People are filtering slowly back into offices after the disruption of the past two years. But the return of big, in-person events for the real estate sector is probably the most prominent symbol of a return to something like normality. The IBF Real Estate Barbecue has always stood out both as an enjoyable, large-scale social event as well as an opportunity for high-level marketing.
IBF board member Jonathan Hallett says appetite for the gathering is clearly high this year. To begin with, IBF has sold more than 200 tickets for the June 23 event at Letenský zámeček. But the list of main sponsors is equally impressive, and diverse, including Hallett’s own Cushman & Wakefield, CBRE and Generali (at the Platinum level), while Gold level supporters are M2C, Portland Trust, Crestyl, UEPA, Trammell Crowe, CMS, Julius Meinl Living and Clifford Chance. Tesco is the general sponsor of the event.
It’s been a while since the last IBF BBQ. What’s special about the event for you?
Since the early days, we’ve done residential real estate events, lunches and dinners where we’ve had people like Remon Vos, Roger Dunlop or Radim Passer and a number of other people that have spoken, at private lunches or dinners to tell their story. That helps provide inspiration to others in terms of what other people have learned during their career paths.
Then we started the real estate barbecue, which originally kicked off with a Q&A session. But as it developed, the barbecue got bigger and bigger until you couldn’t actually do the talk anymore. Because what people really wanted was to be in a really pleasant atmosphere that enabled them to talk with top-level contacts in the industry in a relaxed manner. There weren’t really many independent platforms in the marketplace to do that at a level that all the other agents, service providers and clients could join in on.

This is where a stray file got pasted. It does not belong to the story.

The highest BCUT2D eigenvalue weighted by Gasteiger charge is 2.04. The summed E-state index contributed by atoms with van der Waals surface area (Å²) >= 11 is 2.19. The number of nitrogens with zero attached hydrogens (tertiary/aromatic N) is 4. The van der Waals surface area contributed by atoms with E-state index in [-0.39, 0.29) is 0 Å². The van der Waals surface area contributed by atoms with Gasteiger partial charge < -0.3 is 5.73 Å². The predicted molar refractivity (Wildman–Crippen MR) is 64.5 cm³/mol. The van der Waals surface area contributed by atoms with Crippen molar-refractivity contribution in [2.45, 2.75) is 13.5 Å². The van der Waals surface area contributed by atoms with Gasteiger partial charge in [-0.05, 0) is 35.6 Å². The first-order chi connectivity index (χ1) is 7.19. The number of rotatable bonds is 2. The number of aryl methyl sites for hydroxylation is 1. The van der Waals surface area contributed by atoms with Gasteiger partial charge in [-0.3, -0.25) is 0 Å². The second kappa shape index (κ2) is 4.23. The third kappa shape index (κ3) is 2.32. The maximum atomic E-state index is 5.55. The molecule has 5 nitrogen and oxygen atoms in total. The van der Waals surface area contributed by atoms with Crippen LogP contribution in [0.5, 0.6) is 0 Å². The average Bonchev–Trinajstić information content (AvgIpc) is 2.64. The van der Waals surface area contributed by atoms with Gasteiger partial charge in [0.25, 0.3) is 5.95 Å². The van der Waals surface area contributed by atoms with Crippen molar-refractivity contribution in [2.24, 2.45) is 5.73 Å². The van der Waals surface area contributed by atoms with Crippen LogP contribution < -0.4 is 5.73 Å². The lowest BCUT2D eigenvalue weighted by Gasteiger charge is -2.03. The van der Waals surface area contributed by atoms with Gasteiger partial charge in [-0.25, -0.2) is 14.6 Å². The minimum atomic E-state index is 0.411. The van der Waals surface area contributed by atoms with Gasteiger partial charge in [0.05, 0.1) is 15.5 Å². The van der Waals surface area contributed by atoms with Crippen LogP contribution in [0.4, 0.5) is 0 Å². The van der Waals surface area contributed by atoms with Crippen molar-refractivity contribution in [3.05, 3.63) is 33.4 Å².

So, it’s a mix of networking and fun that’s open to everyone, independent of nationality or corporate loyalties.
Definitely. I think it’s a great opportunity for individuals and companies to really speak about business with decision makers. Most people build contacts and relationships best in a relaxed atmosphere rather than in a formal meeting where everyone has their guard up. I think the barbecue provides a great opportunity for the market to do things in a slightly different way and for companies to get exposure.
Take Tesco, which is our general sponsor this year. What are they doing now? The reality is that having left Poland and restructured their business, they’re very profitable in the remainder of Central Europe. They’re absolutely focused on growing again and they want to get that message out there to the professionals in the industry. They need to find new stores and are restructuring their existing stores. This is a great opportunity for them to get that message out without paying huge amounts of money on marketing. There aren’t many platforms available where people can get that message across.
After two years of pandemic isolation, seeing 200 people at a single real estate event will be a bit of a shock. Are we heading back toward normal?
I think the main topic this year is everything to do with sustainability. I think transformations in our industry since the war in Ukraine will help accelerate this including where and how we get our energy. I think it’s nice to be able to get together again, because as you say, within entrepreneurial businesses, it is important for people to spend time together. That’s how ideas are generated and how innovation happens. I think that this is an opportunity to help foster that.
Remote work certainly looks more sterile these days, as social events take off again and people are in the office more frequently.
These days it’s all about flexibility. Some elements of our business absolutely can be done incredibly well from home, even more efficiently from home. And whilst some roles do require being in the office, they don’t need to be in the office all the time. It’s a mixture, and flexibility is key.
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